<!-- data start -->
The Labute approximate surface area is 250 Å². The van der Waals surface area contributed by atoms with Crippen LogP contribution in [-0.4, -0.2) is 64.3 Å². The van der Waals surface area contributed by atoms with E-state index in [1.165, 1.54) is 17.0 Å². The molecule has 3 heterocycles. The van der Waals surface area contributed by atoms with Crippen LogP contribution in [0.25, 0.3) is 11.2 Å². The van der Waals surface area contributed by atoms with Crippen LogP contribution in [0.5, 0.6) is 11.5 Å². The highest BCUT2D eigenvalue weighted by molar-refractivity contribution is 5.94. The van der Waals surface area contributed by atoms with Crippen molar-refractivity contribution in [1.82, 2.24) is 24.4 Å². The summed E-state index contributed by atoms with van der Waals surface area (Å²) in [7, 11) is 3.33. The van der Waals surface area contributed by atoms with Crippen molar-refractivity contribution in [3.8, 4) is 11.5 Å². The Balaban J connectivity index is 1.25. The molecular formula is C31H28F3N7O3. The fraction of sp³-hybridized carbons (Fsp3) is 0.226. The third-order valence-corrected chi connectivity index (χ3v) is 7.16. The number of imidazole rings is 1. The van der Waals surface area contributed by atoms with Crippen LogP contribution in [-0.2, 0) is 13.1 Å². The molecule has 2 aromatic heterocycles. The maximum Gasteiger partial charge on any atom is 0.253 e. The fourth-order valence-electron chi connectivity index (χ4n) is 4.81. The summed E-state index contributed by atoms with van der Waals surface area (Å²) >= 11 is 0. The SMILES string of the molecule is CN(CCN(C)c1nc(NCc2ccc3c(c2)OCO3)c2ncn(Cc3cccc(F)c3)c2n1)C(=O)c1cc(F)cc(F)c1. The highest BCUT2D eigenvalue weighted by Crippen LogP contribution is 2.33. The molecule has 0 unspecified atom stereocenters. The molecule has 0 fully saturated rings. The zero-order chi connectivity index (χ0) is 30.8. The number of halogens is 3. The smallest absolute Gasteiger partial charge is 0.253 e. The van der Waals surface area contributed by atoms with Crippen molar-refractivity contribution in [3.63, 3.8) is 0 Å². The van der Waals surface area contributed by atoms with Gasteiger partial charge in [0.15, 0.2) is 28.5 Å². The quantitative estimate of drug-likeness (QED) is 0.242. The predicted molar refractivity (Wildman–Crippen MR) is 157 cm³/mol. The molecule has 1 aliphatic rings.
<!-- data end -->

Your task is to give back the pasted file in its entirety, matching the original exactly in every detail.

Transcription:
The Labute approximate surface area is 250 Å². The van der Waals surface area contributed by atoms with Crippen LogP contribution in [-0.4, -0.2) is 64.3 Å². The van der Waals surface area contributed by atoms with E-state index in [1.165, 1.54) is 17.0 Å². The molecule has 3 heterocycles. The van der Waals surface area contributed by atoms with Crippen LogP contribution in [0.25, 0.3) is 11.2 Å². The van der Waals surface area contributed by atoms with Crippen LogP contribution in [0.5, 0.6) is 11.5 Å². The highest BCUT2D eigenvalue weighted by molar-refractivity contribution is 5.94. The van der Waals surface area contributed by atoms with Crippen molar-refractivity contribution in [1.82, 2.24) is 24.4 Å². The summed E-state index contributed by atoms with van der Waals surface area (Å²) in [7, 11) is 3.33. The van der Waals surface area contributed by atoms with Crippen molar-refractivity contribution in [3.8, 4) is 11.5 Å². The Balaban J connectivity index is 1.25. The molecular formula is C31H28F3N7O3. The fraction of sp³-hybridized carbons (Fsp3) is 0.226. The third-order valence-corrected chi connectivity index (χ3v) is 7.16. The number of imidazole rings is 1. The van der Waals surface area contributed by atoms with Crippen LogP contribution in [-0.2, 0) is 13.1 Å². The molecule has 2 aromatic heterocycles. The maximum Gasteiger partial charge on any atom is 0.253 e. The fourth-order valence-electron chi connectivity index (χ4n) is 4.81. The summed E-state index contributed by atoms with van der Waals surface area (Å²) >= 11 is 0. The SMILES string of the molecule is CN(CCN(C)c1nc(NCc2ccc3c(c2)OCO3)c2ncn(Cc3cccc(F)c3)c2n1)C(=O)c1cc(F)cc(F)c1. The highest BCUT2D eigenvalue weighted by Crippen LogP contribution is 2.33. The molecule has 0 unspecified atom stereocenters. The molecule has 0 fully saturated rings. The zero-order chi connectivity index (χ0) is 30.8. The number of halogens is 3. The smallest absolute Gasteiger partial charge is 0.253 e. The van der Waals surface area contributed by atoms with Crippen molar-refractivity contribution in [3.63, 3.8) is 0 Å². The van der Waals surface area contributed by atoms with Gasteiger partial charge in [0.15, 0.2) is 28.5 Å². The quantitative estimate of drug-likeness (QED) is 0.242. The predicted molar refractivity (Wildman–Crippen MR) is 157 cm³/mol. The molecule has 1 aliphatic rings.